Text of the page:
This stunning debut won’t be out for a while still, but it’s never too early to get great books on your radar! Garza’s novel is a complex, kaleidoscopic story of a close-knit Mexican and Filipino American community in Galveston, Texas. Garza gracefully moves through the lives of various characters as they contend with family history and the meaning of home while rumblings about the approach of Hurricane Ike spread through their town.
Best Asian American Nonfiction Books
From a Whisper to a Rallying Cry: The Killing of Vincent Chin and the Trial that Galvanized the Asian American Movement by Paula Yoo
In 1982, Vincent Chin, a Chinese American man in Michigan, was murdered in a hate crime in a time of rising anti-Asian sentiment due to the success of Japanese auto companies in the U.S. From a Whisper to a Rallying Cry is a meticulously researched examination of this crime, the protests and groundbreaking civil rights trial that followed, and the mobilization of what we now know as the Asian American movement. Though this is technically a YA title, it is a definite worthwhile read for people of any age to pick up in order to learn about a fundamental piece of American history.
Rise: A Pop History of Asian America from the Nineties to Now by Jeff Yang, Phil Yu, & Philip Wang
At close to 500 pages, this hefty book is a thorough and comprehensive journey through the past three decades of Asian American history and culture. Rich with information and insight, this love letter to the Asian American community is presented in an accessible and entertaining format and features essays and graphics by a variety of guest writers and artists. It is a vivid celebration and an absolute must-read.
Beautiful Country by Qian Julie Wang
The word for America in Chinese translates directly to “beautiful country,” but when Qian Julie Wang arrived in New York City at 7 years old, her undocumented family struggled in poverty to survive unnoticed as best they could. This heartbreaking and masterful memoir captures the too-often-overlooked, but uniquely American, experience of the devastating toll living in the shadows of a xenophobic society can have on immigrant families.
Another Appalachia: Coming Up Queer and Indian in a Mountain Place by Neema Avashia
This essay collection paints a picture of Appalachia in stark contrast to the white male–dominated narratives that overrun our media. Through this compassionate and provocative exploration of identity, culture, and community, Neema Avashia, a queer Indian American woman who grew up in West Virginia, presents a far more complex and multifaceted view of rural America.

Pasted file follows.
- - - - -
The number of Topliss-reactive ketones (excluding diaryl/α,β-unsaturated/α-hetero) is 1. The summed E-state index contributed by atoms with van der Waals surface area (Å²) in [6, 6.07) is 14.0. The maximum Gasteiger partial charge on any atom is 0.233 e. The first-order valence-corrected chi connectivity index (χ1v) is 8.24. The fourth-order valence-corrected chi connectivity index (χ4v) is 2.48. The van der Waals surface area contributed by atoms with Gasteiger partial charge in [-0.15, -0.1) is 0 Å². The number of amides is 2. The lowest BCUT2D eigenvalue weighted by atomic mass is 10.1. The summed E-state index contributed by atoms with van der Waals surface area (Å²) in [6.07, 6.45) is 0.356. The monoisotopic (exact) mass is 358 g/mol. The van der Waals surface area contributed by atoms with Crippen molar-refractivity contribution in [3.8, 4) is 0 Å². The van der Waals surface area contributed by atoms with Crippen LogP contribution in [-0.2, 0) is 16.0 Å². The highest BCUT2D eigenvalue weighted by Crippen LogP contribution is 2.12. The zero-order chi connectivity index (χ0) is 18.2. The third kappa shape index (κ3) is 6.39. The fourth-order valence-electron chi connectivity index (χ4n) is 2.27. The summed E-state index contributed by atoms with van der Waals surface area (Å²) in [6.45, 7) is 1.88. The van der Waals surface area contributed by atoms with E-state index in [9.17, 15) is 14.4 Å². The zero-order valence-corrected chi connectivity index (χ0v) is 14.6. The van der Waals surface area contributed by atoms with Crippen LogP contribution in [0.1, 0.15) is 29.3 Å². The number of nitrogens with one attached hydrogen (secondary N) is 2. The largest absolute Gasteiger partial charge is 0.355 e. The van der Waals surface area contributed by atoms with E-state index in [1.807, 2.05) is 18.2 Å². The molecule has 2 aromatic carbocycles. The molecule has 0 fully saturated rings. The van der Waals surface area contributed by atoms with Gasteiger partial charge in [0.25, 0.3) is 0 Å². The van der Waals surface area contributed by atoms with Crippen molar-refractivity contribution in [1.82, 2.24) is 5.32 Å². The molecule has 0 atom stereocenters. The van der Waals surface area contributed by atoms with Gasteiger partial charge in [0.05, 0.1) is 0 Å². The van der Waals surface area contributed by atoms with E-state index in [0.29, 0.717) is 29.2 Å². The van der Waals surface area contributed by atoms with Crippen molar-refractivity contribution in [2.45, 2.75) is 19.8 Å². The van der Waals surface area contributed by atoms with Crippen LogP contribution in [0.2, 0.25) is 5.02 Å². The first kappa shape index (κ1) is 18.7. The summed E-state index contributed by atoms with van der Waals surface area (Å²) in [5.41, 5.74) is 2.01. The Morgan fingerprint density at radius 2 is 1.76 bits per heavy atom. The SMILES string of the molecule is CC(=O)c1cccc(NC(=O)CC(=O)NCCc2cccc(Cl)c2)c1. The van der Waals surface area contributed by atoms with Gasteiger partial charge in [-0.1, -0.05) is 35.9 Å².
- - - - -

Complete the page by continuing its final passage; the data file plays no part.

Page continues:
Mango and Peppercorns: A Memoir of Food, an Unlikely Family, and the American Dream by Tung Nguyen, Katherine Manning, and Lyn Nguyen
I am always going to be shouting about how fundamental food is to Asian and Asian American culture, so I couldn’t write this list without including a food book of some kind. Tung Nguyen and Kathy Manning met in 1975, when Manning took in Nguyen and other Vietnamese refugees who had arrived in Miami after fleeing Saigon. This joint memoir tells the story of these two women, their partnership, and how they established the acclaimed Vietnamese restaurant Hy Vong. And it also includes recipes!
Speak, Okinawa by Elizabeth Miki Brina
For much of her life, Elizabeth Miki Brina felt extremely disconnected from her mother’s heritage as a result of growing up in a predominantly white suburb of upstate New York and living a so-called typical American childhood. Brina’s mother was a war bride, brought back to the States by an American soldier she’d met while he was stationed in U.S.-occupied Okinawa, her home. Later in life, Brina begins to recognize and reckon with not just her own family’s fraught background, but also the complex and unjust history of Okinawa.
Go Back to Where You Came From: And Other Helpful Recommendations on How to Become American by Wajahat Ali
In this memoir that is both hilarious and bitingly honest, Wajahat Ali tackles Islamophobia, white supremacy, and what it means to be American. You will both laugh out loud and be punched in the gut reading Ali’s commentary on current events and pop culture mixed with personal stories of growing up Pakistani and Muslim in the Bay Area.
Asian American Histories of the United States by Catherine Ceniza Choy (Beacon Press, August 2)
This sweeping and inclusive history spans close to 200 years, centering the far-too-often overlooked but essential voices of Asian American communities and the roles they play in the shaping of the U.S. Historian Catherine Ceniza Choy sheds light on how anti-Asian hate and Asian American erasure have been major themes in Asian American history over the years, and, by reckoning with these begins to uncover a much more complete and true understanding of the American experience. It is one of the newest installments in the acclaimed ReVisioning History series, which includes An Indigenous Peoples’ History of the United States, along with other critical intersectional histories of this country.
This list has focused mostly on the best Asian American books for adult audiences, but if you’re on the market for YA or children’s recommendations, these lists are a great start!
- 20 Best Asian American YA Books
- Great 2021 YA Books by AAPI Authors
- 10 YA Books About Part-Asian Characters
- 8 Asian American YA Romances
- 12 Middle Grade Asian Historical Fiction Books
- 20 Children’s Books by AAPI Writers and Illustrators
And for even more amazing reads from Asian and Asian American voices, check out these other fabulous posts!